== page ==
Yesterday, at the height of the confusion and outrage that poured out into our Twitter feeds as US president Donald Trump’s executive order “to protect the American people from terrorist attacks by foreign nationals admitted to the United States” came into rapid effect, Croakey founder and moderator Melissa Sweet tweeted a pertinent question:
“As (the) US goes rogue, what are the responsibilities & possibilities for health & medical professionals/organisations to respond?”
Trump’s presidency had an eventful first week, as he highlighted himself in this short video posted on Twitter. According to this explainer from a UK publication, he had signed 13 executive orders by Saturday. Each one has complex ramifications.
The domestic health effects of Trump’s roughshod approach to reform, including the order which paves the way for the repeal and replacement of Obamacare, have been foreshadowed at Croakey and elsewhere, but things are moving quickly.
Many of his other initiatives such as the order to begin construction of the Keystone and Dakota Access Pipelines; plans for immediate construction of the border wall between the US and Mexico; the withdrawal of aid funding to organisations that offer abortion services; a four-month hold on refugee arrivals; and a 90 day ban on entry to the United States for people from seven predominantly Muslim countries (with its draconian enactment over the weekend) have potentially far reaching human rights and health implications.
An article published in The Economist last week explains how the reinstatement of the “global gag rule” is perversely likely to increase the number of abortions in less developed countries and pose broader threats to health, while an analysis in the Canadian Medical Journal, paints a worrying picture of the possible repercussions of proposed changes to US relations with the United Nations and the World Health Organization.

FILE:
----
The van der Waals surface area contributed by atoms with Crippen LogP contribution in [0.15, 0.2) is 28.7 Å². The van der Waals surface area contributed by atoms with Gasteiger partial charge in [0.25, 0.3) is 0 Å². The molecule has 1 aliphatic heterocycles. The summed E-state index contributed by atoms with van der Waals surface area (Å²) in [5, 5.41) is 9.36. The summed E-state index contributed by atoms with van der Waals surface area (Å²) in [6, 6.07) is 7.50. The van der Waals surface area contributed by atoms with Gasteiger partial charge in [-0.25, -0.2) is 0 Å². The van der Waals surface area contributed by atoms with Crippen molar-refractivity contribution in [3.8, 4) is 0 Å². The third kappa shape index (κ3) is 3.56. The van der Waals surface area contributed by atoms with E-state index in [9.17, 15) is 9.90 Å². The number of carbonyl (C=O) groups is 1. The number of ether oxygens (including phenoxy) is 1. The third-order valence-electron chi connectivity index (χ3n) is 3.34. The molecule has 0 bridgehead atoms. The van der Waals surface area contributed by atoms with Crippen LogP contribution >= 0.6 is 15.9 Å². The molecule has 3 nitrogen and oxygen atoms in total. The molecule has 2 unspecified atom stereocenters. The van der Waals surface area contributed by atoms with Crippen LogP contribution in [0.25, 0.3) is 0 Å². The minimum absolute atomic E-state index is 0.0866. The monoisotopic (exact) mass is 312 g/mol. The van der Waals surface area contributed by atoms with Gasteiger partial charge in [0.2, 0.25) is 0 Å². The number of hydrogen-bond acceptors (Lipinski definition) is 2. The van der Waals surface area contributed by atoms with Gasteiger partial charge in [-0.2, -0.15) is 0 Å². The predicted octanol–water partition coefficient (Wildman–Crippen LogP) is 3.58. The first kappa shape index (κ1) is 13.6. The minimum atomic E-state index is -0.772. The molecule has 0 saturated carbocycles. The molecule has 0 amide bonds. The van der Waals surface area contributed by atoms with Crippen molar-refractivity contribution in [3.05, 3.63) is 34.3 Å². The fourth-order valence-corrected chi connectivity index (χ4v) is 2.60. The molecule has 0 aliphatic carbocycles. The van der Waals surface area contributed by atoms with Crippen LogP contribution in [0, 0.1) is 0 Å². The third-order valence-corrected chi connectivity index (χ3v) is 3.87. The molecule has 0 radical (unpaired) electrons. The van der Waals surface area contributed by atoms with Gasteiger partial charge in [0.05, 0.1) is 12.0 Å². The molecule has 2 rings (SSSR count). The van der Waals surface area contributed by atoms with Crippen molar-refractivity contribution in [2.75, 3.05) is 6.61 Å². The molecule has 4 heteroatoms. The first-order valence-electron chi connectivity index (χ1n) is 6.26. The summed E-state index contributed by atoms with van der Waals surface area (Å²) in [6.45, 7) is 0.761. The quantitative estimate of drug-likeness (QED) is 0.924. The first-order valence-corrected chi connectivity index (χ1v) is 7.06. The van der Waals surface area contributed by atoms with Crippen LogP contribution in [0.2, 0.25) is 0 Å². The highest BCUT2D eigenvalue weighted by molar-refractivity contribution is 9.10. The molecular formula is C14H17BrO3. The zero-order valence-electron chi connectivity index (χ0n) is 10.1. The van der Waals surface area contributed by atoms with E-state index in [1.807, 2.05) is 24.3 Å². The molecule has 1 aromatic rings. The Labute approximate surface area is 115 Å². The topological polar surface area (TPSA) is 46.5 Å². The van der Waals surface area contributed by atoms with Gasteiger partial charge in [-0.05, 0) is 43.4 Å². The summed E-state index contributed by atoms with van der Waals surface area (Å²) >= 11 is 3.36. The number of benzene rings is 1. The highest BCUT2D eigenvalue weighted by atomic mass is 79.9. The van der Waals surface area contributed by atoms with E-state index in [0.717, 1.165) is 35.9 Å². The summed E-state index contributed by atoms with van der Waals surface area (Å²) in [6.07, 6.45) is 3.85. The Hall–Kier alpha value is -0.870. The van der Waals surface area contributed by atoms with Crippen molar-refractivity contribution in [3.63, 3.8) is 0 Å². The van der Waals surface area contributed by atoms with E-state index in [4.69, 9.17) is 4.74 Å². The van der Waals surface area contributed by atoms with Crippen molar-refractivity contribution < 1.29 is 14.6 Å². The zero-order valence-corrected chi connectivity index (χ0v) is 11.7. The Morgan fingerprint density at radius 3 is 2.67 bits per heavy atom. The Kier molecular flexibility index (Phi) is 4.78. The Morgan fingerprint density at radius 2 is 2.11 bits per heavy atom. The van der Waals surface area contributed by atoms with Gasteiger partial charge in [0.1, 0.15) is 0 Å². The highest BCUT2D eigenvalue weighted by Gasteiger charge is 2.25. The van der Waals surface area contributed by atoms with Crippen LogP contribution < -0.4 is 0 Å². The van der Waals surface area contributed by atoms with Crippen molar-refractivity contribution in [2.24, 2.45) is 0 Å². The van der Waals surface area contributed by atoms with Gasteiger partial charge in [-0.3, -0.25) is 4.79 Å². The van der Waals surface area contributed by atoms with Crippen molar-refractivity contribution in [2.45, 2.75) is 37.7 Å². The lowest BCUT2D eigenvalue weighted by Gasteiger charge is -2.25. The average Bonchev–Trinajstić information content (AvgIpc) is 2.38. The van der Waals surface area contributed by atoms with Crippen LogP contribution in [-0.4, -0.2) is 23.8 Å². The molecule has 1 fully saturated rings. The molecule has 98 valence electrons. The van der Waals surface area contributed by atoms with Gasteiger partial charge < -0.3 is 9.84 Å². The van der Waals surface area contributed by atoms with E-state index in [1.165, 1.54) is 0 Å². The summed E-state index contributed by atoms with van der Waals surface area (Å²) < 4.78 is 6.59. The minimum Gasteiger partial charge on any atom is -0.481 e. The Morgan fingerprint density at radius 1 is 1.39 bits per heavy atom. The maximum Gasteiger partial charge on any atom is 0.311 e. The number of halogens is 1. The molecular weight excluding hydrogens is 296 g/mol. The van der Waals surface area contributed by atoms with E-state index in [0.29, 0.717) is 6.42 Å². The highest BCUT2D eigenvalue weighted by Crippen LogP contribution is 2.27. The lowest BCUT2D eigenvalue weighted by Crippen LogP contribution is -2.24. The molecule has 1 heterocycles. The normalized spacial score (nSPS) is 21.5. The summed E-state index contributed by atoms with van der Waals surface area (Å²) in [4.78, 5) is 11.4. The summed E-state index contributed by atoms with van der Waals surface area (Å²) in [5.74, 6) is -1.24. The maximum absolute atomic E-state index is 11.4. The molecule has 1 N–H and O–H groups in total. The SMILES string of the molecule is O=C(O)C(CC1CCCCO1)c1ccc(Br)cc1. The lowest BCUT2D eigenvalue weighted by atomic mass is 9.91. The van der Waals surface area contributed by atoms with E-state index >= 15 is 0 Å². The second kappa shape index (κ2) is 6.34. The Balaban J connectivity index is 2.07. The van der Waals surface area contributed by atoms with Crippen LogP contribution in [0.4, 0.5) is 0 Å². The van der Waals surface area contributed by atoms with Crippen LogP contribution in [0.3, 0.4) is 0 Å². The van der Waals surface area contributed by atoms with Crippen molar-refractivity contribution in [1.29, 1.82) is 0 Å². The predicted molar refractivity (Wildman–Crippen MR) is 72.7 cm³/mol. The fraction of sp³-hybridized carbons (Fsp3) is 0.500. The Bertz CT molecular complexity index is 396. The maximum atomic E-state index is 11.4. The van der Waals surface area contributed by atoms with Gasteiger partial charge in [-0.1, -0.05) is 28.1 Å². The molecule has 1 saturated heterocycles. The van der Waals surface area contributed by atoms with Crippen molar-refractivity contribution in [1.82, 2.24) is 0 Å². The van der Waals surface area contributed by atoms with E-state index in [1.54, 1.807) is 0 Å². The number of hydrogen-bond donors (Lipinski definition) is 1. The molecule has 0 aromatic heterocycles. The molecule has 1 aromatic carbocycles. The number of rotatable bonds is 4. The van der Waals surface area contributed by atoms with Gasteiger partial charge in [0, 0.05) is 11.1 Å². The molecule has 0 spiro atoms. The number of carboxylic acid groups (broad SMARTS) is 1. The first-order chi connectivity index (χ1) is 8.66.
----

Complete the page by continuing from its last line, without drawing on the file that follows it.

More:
Human rights organisations and some International political leaders have condemned the suspension of refugee arrivals by the Trump administration, and the arbitrary ban on entry for people from the seven specified countries.
There has also been some internal political dissent, widespread protests by many thousands of people in support of those caught up in the ban, and legal challenges which have enjoyed some success, although the order currently remains in place, seemingly subject to confusion and diverse interpretation.
Here in Australia it doesn’t take much imagination to comprehend the health implications for refugee or immigrant populations suffering prolonged uncertainty, dread and exclusion. Our Foreign Minister, Julie Bishop, has reportedly expressed support today for Trump’s “strong immigration and border protection policies” while saying her department will endeavour to ensure that Australians can continue to access the United States.
After a phone call between President Trump and Prime Minister Malcolm Turnbull yesterday, media outlets reported that a deal struck under the Obama administration for the US to resettle some refugees currently held on Manus Island and Nauru would go ahead.
Meanwhile in the US, the chaos and confusion continue. There are reports of health professionals, academics and others continuing to be barred from US entry despite holding valid work and study visas. Those from the targeted nationalities living in the US are understandably unsettled and anxious, raising fears particularly for the health of children.
Individually and collectively, it is likely that those working in health are still trying to comprehend, and to form a response to, the events of the past week, but it is something that seasoned commentators, such as Lancet Editor Richard Horton and US surgeon and writer Atul Gawande (see the tweets below), believe needs to happen.
Below are some early responses to Melissa Sweet’s question, including the simple call for clear messages of condemnation, increased support for refugee and aid organisations, a boycott of US-based journals and academic meetings, a petition to halt state visits from the US, and calls for stronger, clearer leadership by our health professional bodies.
In the weekly video update mentioned at the beginning of this post, Trump says his administration has “hit the ground running, at a record-breaking pace”.
Yes, “everybody’s talking about it”. The hyperbole might be laughable if the health of so many people were not at stake.
Croakey is an open forum for this conversation to be productive and powerful, and there are others. We encourage you to engage with each other, and with those whom you believe should be showing leadership, to formulate an effective response to this threat to our collective future.